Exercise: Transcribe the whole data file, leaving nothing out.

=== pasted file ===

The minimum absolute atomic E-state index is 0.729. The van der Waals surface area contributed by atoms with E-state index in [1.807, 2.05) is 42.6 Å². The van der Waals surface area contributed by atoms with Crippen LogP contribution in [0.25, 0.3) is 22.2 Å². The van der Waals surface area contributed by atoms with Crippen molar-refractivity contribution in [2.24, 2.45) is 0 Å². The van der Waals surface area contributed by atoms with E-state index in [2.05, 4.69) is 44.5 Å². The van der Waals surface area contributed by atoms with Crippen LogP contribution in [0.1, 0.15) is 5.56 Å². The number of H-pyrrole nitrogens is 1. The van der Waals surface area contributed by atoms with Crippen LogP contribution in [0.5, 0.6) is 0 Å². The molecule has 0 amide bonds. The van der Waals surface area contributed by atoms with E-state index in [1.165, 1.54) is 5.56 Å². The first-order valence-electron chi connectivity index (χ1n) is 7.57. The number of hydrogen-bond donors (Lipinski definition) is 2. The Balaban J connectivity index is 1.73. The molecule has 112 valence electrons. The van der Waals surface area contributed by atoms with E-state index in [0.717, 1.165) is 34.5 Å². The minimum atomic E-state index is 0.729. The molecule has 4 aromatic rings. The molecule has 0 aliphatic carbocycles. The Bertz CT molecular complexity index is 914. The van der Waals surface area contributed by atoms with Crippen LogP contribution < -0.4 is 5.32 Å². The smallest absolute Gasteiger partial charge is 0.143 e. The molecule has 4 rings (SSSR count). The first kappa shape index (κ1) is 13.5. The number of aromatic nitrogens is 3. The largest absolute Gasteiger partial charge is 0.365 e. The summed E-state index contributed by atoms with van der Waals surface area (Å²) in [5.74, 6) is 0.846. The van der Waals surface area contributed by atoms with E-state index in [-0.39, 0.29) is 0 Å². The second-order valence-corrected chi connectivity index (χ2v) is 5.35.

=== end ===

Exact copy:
The minimum absolute atomic E-state index is 0.729. The van der Waals surface area contributed by atoms with E-state index in [1.807, 2.05) is 42.6 Å². The van der Waals surface area contributed by atoms with Crippen LogP contribution in [0.25, 0.3) is 22.2 Å². The van der Waals surface area contributed by atoms with Crippen molar-refractivity contribution in [2.24, 2.45) is 0 Å². The van der Waals surface area contributed by atoms with E-state index in [2.05, 4.69) is 44.5 Å². The van der Waals surface area contributed by atoms with Crippen LogP contribution in [0.1, 0.15) is 5.56 Å². The number of H-pyrrole nitrogens is 1. The van der Waals surface area contributed by atoms with Crippen LogP contribution in [0.5, 0.6) is 0 Å². The molecule has 0 amide bonds. The van der Waals surface area contributed by atoms with E-state index in [1.165, 1.54) is 5.56 Å². The first-order valence-electron chi connectivity index (χ1n) is 7.57. The number of hydrogen-bond donors (Lipinski definition) is 2. The Balaban J connectivity index is 1.73. The molecule has 112 valence electrons. The van der Waals surface area contributed by atoms with E-state index in [0.717, 1.165) is 34.5 Å². The minimum atomic E-state index is 0.729. The molecule has 4 aromatic rings. The molecule has 0 aliphatic carbocycles. The Bertz CT molecular complexity index is 914. The van der Waals surface area contributed by atoms with Crippen LogP contribution < -0.4 is 5.32 Å². The smallest absolute Gasteiger partial charge is 0.143 e. The molecule has 4 rings (SSSR count). The first kappa shape index (κ1) is 13.5. The number of aromatic nitrogens is 3. The largest absolute Gasteiger partial charge is 0.365 e. The summed E-state index contributed by atoms with van der Waals surface area (Å²) in [5.74, 6) is 0.846. The van der Waals surface area contributed by atoms with E-state index in [-0.39, 0.29) is 0 Å². The second-order valence-corrected chi connectivity index (χ2v) is 5.35.